When Emma Donoghue’s novel “Room” was published in 2010, it became an instant sensation, landing on several bestseller lists and inspiring an avid following. Readers fell in love with the story of Jack, a five-year-old boy who has lived his entire life in a single room with his “Ma.”
While it might seem a difficult story to adapt to film, director Lenny Abrahamson (“Frank”) has done a remarkable job of taking the tough material and forging an uplifting, inspiring movie via Donoghue’s screenplay. Brie Larson and Jacob Tremblay are earning Oscar buzz for their roles, and the film has already won the People’s Choice Award at the Toronto Film Festival. A24 Films is opening “Room” in limited release Friday, before expanding nationwide on Nov. 6.
Donoghue spoke to Variety about the unusual path “Room” took to the big screen.
When the book came out, there was talk of a film adaptation. But I heard you were holding out to write the screenplay?
I suppose I felt I was in an unusually strong position in that I had this book people wanted and I really wanted to be the script writer. I started writing the script even before the book was published. This way, when I was talking about filmmakers I could say, “I’m not asking you to hire me unseen, here’s a script. Let’s go on from there.” The whole thing was done in an unusual order.
And you were holding out for the right director?
Yes, it was really important to me to get the right director. I wasn’t willing to sell to a producer who would then put some director in place. Tonally you could mess up “Room” so badly; it could be so rapey, it could be so soppy. So basically I waited for the right director. And I knew it would not be hard to cast it because there are so many great actresses between 20 and 30.
I have this image of you turning down calls from the likes of Steven Spielberg.
I wouldn’t say every director in the world was courting me. I was getting lots of nibbles, not just from directors, but producers and actors. But none of them seemed quite right. Also, I didn’t feel there needed to be a film made of this. A lot of writers will scorn the film world and will boast about how they sold the rights and don’t care. But I love cinema. And the publishing experience had been so great, and especially my relationship with the book fans. I had a real sense I owed them a great film or none.
So when did you finally sell the film rights?
I didn’t technically sell them until the first day of filming. Again, an unusual way to proceed. Lenny’s company Element came looking and they wanted an option and my agent at UTA always said, “What do you want?” I said, “I want to be fully involved, I want to be the screenwriter.” So instead of selling them an option, we did an attachment where we all agreed to work together with nobody getting paid for anything until the beginning of filming.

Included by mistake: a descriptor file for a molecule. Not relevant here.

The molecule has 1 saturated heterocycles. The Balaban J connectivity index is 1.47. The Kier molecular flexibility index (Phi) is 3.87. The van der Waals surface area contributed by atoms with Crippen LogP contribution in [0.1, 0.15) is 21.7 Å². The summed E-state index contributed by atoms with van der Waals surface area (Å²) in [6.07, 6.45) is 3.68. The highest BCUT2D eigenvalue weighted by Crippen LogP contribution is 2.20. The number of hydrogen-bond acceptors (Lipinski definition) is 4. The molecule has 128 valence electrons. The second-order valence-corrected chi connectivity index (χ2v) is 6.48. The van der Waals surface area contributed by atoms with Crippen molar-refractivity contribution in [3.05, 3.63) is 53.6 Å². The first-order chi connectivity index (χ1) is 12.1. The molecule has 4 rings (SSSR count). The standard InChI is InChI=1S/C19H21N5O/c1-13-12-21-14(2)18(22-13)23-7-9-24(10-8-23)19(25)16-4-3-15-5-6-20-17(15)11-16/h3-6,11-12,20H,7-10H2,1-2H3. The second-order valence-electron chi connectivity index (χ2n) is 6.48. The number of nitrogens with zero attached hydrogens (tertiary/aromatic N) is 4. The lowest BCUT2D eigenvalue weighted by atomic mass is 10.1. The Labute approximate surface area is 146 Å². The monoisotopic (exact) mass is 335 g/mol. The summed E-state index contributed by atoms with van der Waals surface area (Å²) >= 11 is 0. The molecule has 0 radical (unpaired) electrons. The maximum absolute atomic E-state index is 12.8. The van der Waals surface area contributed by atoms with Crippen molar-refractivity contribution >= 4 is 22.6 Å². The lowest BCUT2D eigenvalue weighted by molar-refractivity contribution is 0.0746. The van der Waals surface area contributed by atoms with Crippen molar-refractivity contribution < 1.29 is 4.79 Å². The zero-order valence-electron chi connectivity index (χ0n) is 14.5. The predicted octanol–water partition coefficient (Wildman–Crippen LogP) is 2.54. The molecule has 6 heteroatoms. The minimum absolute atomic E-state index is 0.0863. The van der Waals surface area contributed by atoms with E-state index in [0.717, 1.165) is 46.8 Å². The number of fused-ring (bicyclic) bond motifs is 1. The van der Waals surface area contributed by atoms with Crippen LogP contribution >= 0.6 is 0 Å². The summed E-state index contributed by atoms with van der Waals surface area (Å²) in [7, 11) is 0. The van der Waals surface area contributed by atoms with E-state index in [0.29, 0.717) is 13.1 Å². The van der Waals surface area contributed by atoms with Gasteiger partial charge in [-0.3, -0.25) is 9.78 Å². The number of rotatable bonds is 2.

Lenny says he wrote you a long letter detailing why he was the right person for the job. What did he say that convinced you?
Even though I hadn’t heard of Lenny before, this letter he sent me just blew me away. It was 10 pages, typed. He’s really smart, he’s really eloquent, he’s even more bookish than me. It was a smartly, well written letter and he completed understood the novel. He saw past the criminal element. And he told me exactly how he would make it. It was a letter from the heart, with his incredibly smart mind. There was none of this my people will have lunch with your people. It just blew me away.
The trailers reveal that Ma and Jack escape from “Room,” while the book’s promotion kept it a bit more ambiguous. How did you feel about that?
Trailers almost always give it away. I remember having the same discussion with my publishers when the book came out, there was a blurb for the jacket that gave away the entire plot. I said, “Please don’t tell about the escape.” So we negotiated on a phrase like, “Ma dreams of a better life.” That’s the perverse thing about publicity; we’d all prefer the audience going in knowing nothing at all. But in order to hook them, you have to tell them something. And I think people are so disproportionately scared and alarmed by the premise of the story, you have to offer them some hope and assurance. Otherwise you’re yanking on their heartstrings and making them afraid for a child. So I understand why A24 needed to emphasize the upbeat.
The film also reveals more about Ma, since the book is narrated by Jack.
It was such a thrill for me to see Ma step into the foreground. A lot of readers were a little frustrated that in the book they’re kind of glimpsing her behind Jack. And I was right to do it in the book, because the book is all about Jack’s point of view. But I think the movie gets to satisfy all those readers out there who wanted to know more about Ma. Readers just harass me to know more about Ma. They have this hunger for Ma. So it’s so satisfying to have the film fulfill that function to a certain extent.
It must be rewarding to see fans of the book appreciating the movie, as well.
I always tell Lenny when we’re about go in front of an audience, “If they don’t like it, it’s on you. They all liked the book!”